A drunk passenger sparked a hijack alert on a Virgin Australia flight heading for the Indonesian resort island of Bali yesterday when he attempted to break into the cockpit, officials said.
Security forces rushed to the airport when the Boeing 737-800 touched down on the tourist island, after the pilot reported the Brisbane to Bali flight had been hijacked, Indonesian authorities said.
However, Virgin Australia said the drunken passenger had sparked a false alarm when he banged on the cockpit door. Indonesian authorities later arrested Matt Christopher Lockley, an Australian national.
“This is no hijacking, this is a miscommunication,” said Heru Sudjatmiko, a Virgin Australia official in Bali. “What happened was there was a drunk person... too much alcohol consumption caused him to act aggressively.”
“Based on the report I received, the passenger tried to enter the cockpit, through the cockpit door, by banging on the door.”
A flight attendant said Lockley had demanded medicine and started banging on the cockpit door, according to Bali police chief Benny Mokalu.
He was stopped by crew, handcuffed and placed in a seat at the back of the plane, which was carrying 137 passengers and seven crew, officials said.
After landing the passenger, who was unarmed, was taken off the aircraft and detained. Pictures showed Lockley, dressed in flip-flops, white shorts and a T-shirt, being taken away by heavily armed members of the air force.
Officials said he did not try to resist arrest and TV footage showed him being led away surrounded by a scrum of reporters.
Transport ministry official Herry Bakti said the alert was triggered when the pilot sent a signal to Bali airport that the plane had been hijacked, and then followed up with a verbal confirmation.
“We then guided the flight to land as they were flying close to the airport,” he said.
A Virgin Australia spokeswoman said the pilot had entered the code for “unlawful interference”, which was “standard operating procedure, based on the threat they perceived at the time”.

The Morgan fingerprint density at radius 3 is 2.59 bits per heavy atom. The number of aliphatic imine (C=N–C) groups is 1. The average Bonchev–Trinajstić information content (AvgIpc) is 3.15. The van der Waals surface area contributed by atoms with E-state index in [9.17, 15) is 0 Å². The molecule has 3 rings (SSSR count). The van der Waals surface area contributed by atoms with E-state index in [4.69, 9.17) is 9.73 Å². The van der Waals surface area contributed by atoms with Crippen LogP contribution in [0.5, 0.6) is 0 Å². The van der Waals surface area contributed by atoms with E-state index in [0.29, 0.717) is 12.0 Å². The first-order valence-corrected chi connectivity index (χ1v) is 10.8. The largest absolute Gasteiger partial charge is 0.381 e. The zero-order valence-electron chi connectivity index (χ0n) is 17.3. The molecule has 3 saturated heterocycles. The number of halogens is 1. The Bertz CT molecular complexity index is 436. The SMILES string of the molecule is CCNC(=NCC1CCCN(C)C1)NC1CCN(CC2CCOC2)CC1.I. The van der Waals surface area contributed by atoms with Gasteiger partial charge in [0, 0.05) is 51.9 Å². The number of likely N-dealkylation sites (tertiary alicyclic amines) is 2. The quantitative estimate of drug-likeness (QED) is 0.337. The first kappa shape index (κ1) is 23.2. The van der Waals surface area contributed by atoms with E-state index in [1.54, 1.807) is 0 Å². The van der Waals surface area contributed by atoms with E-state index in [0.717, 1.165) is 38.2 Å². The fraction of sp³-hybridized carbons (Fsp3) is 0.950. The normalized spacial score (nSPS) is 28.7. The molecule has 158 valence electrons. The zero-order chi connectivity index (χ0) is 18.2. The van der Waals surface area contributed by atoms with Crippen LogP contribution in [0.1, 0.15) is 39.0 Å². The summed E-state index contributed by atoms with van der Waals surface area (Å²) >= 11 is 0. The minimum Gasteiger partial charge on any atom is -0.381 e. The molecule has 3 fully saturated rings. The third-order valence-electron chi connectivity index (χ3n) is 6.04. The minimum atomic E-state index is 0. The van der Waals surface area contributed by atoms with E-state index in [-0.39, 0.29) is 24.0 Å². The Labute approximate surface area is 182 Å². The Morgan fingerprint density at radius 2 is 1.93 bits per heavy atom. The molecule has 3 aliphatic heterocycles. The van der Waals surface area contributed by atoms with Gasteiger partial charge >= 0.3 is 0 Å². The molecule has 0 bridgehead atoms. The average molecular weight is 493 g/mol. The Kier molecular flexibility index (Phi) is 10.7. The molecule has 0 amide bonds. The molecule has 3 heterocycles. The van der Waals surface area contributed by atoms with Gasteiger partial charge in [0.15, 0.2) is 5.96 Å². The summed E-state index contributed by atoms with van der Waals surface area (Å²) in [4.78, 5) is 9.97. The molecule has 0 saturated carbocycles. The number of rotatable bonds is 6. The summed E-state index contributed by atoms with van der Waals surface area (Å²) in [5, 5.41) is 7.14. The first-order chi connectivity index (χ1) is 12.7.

No passengers were hurt during the incident, officials said.
Palani Mohan, a passenger on a Garuda flight that was preparing to take off from Bali, said that when the drama began the pilot of his plane announced the airport was in lockdown.
“The captain of my plane made an announcement saying we were delayed indefinitely because a hijack was going on in Bali airport, about 150 metres away from us.”
“I saw at least five vehicles including military-style trucks, filled with men in uniform, rushing towards the plane,” he said.
“Then the Virgin plane taxied away, followed by the convoy of security forces.”
The airport was shut down for about an hour but flights resumed after the Virgin plane was taken off the tarmac. Virgin Australia said in a statement reports of a hijacking were “completely incorrect” and everyone on board had disembarked safely.
“At no point was the safety of the aircraft in question,” said the airline.
“There was a disruptive passenger on board and the pilot notified authorities in advance of landing, as per standard operating procedures. The passenger was unarmed and is now in the custody of the Indonesian authorities.”
Bakti said nine aircraft that had been approaching Bali were diverted to other Indonesian airports during the shutdown.
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